The State Department said yesterday that it would have difficulty agreeing to a request from Marxist Angola for an emergency increase in famine-relief aid.
Department spokesman Charles E. Redman noted that total annual U.S. food aid to Angola averages $10 million to $11 million and that the U.S. government has been providing almost all the food aid distributed there by the United Nations children's fund, UNICEF.
At the same time, the U.S. government has been providing $15 million annually to the Union for the Total Independence of Angola (UNITA) rebels seeking to overthrow the Soviet- and Cuban-backed government.
Redman said Angola has made an emergency request to UNICEF for increased donations to combat widespread hunger. It is the Marxist government's largest request for international emergency aid.
"But our problem in making a decision is that it would appear that while oil revenues have gone up in Angola for the past year, that this money is not being spent by the Angolan government to address the urgent needs of this suffered population," he said.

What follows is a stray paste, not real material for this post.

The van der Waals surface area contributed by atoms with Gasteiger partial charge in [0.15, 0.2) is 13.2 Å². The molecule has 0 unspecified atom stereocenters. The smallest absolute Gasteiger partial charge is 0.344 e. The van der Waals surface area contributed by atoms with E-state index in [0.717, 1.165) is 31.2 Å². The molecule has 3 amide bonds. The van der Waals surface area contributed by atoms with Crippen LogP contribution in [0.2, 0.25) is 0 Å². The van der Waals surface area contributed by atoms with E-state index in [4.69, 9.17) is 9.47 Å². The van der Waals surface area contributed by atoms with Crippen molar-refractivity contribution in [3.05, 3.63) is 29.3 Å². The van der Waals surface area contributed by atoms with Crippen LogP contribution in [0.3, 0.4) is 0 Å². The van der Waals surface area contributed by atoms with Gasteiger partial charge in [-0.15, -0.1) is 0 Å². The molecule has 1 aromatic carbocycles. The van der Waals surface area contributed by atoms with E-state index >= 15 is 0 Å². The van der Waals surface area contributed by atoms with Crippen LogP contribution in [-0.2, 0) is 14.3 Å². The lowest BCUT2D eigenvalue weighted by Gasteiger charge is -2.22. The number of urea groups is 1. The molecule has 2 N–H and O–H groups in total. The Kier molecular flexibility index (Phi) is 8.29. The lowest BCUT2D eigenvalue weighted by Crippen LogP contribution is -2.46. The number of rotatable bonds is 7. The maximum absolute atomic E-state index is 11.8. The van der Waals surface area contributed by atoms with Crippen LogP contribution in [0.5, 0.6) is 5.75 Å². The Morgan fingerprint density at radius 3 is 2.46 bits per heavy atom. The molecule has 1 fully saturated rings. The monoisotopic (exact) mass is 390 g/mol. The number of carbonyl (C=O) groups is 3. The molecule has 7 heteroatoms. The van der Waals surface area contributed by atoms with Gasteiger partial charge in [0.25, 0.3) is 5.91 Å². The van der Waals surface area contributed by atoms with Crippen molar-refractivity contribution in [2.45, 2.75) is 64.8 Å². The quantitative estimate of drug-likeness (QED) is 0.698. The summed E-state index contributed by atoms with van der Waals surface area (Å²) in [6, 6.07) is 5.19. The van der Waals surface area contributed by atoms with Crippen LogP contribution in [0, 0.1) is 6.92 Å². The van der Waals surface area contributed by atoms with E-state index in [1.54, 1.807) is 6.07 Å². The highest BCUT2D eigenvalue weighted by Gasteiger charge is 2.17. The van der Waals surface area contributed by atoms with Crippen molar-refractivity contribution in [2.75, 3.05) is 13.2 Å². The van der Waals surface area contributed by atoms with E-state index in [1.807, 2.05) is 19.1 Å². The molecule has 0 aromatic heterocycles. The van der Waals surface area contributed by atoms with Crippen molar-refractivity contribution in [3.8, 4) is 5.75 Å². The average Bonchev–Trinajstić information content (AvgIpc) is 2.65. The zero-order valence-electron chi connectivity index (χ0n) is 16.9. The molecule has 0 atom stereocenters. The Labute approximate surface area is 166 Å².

He said the Angolan government apparently uses revenues from commercial food imports to step up imports of military hardware to fight UNITA forces.
"Although we're willing to take part in any emergency relief effort to aid people and governments genuinely incapable of dealing with the danger of imminent famine," Redman said, "we believe at the very least the situation in Angola deserves a much closer look before a decision on increased emergency relief is taken."